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Sure, when all is said and done, you can't be buried with the money you've made throughout your life, but that doesn't negate the fact that being obscenely rich is pretty freaking awesome—not that I'd know, but I'm just using my imagination here. In fact, I'd venture to say the dude who declared, "money can't buy you happiness" wasn't exactly making it rain at the club. The problem is, the idea of being a millionaire just seems so out of reach for some people. Of course, this has a lot to do with wage gaps and unemployment and all of that depressing, let's-not-talk-about-it sort of stuff, but coincidentally, it also has to do with the fact that thinking you'll never BE a millionaire is actually aiding in the prevention of BEING a millionaire. You know, it's the whole "I think therefore I am" thang.
According to Entrepreneur there are certain REALISTIC steps that can be taken in order to achieve your Daddy Warbucks dreams. I went ahead and hand picked the ones that actually made sense. I'm not exactly what you'd call a finance guru, but I know a good idea when I see one! Of course, I thought it best to kindly share them with ya'll. I figured I'd do a good deed before I join the snotty upper echelon of the world. You're welcome.
Start with $10 million
- "Start with $10 million" is actually a joke, and it reflects how our brains tend to trick us into doing the wrong thing when investing. The best way to circumvent our "inferior mental angels" is to learn about investing, create a plan and stick with it."
Turn your passion into a business
- "Passion alone won't make your first million. There's no substitute for luck and flexibility. 'Find something you are truly passionate about, become the authority and make a business out of it,' said Joseph Carbone, wealth advisor at Focus Planning Group. 'Not only will you be happy, but you probably will be very successful."
- "Getting rich can be a matter of mathematics. It's well documented that investing in the stock market over many years, reinvesting your dividends and letting that money grow and compound can make you a millionaire. But it's also a matter of knowing how much to invest, in what types of mutual funds and for how long."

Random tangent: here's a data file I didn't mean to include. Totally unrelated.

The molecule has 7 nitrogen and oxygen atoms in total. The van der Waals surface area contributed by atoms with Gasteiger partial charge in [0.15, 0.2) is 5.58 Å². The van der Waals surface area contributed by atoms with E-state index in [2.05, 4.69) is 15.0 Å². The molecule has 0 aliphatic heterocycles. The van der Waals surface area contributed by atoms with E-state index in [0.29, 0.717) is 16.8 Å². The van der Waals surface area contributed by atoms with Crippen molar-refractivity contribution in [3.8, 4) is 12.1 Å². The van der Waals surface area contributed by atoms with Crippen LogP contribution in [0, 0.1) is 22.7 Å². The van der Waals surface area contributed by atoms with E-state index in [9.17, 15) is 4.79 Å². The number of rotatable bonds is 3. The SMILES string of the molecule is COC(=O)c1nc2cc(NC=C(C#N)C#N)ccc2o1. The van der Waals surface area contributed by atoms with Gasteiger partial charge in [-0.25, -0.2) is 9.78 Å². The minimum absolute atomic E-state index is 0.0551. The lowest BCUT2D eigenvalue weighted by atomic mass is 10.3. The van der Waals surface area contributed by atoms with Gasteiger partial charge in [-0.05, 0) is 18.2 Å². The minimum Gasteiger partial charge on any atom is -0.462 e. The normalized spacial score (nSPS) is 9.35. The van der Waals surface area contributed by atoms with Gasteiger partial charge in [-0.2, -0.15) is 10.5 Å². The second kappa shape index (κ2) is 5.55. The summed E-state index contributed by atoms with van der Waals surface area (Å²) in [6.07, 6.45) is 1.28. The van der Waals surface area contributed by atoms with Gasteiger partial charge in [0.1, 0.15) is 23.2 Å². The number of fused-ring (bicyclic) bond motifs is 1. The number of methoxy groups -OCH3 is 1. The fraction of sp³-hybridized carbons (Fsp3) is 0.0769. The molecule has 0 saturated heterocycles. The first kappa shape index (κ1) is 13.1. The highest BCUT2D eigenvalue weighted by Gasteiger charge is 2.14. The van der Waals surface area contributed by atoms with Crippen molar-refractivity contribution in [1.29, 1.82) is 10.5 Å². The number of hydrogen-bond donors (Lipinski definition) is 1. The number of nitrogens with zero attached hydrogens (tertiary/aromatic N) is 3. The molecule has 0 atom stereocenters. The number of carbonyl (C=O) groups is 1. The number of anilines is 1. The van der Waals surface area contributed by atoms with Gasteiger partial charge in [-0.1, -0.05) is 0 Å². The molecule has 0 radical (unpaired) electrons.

- "Making your first million will often take longer than making your second,' said Daniel Zajac, certified financial planner and partner at Simone Zajac Wealth Management Group, and founder of the blog Finance and Flips Flops. 'Whether it's through building a business, or years and years of saving, the first million is often the hardest. Stay committed, stay patient and keep your eyes focused on the goal."
Invest in real estate
- "Paula Pant, owner of personal finance blog Afford Anything and resident of Atlanta, Ga., is building wealth with a real estate portfolio. Save enough to make a down payment on a rental property with a strong positive cash flow, she said. This means that after you pay the bills, there's money left over to go into your bank account"
Adjust your lifestyle
- Discard the myth that millionaires all spend with abandon and live high on the hog. In the book, Millionaire Next Door, award-winning authors Thomas J. Stanley and William D. Danko studied how individuals became rich, and their findings were surprising. 'Many people who live in expensive homes and drive luxury cars do not actually have much wealth,' they wrote. 'Then, we discovered something even odder: Many people who have a great deal of wealth do not even live in upscale neighborhoods."
Avoid a self-defeating mindset
"Wealth-building is as much a mindset as anything else, so it's important to make sure you eliminate beliefs that will work against you. If you want to make your first $1 million:
- Don't think anyone owes you a living.
- Don't expect something for nothing.
- Don't take on any consumer debt. If you don't have the cash to buy something, then you don't need it.
- Don't get distracted. If getting rich is your goal, persist through obstacles.
- Don't avoid education. Learn the skills to excel in your chosen pursuits.
- Don't be afraid to take on an extra side hustle.
- Don't keep up with the Joneses. They're neck-deep in debt.
- Don't forget others. Giving seems to beget reciprocity.
To read the full article, head HERE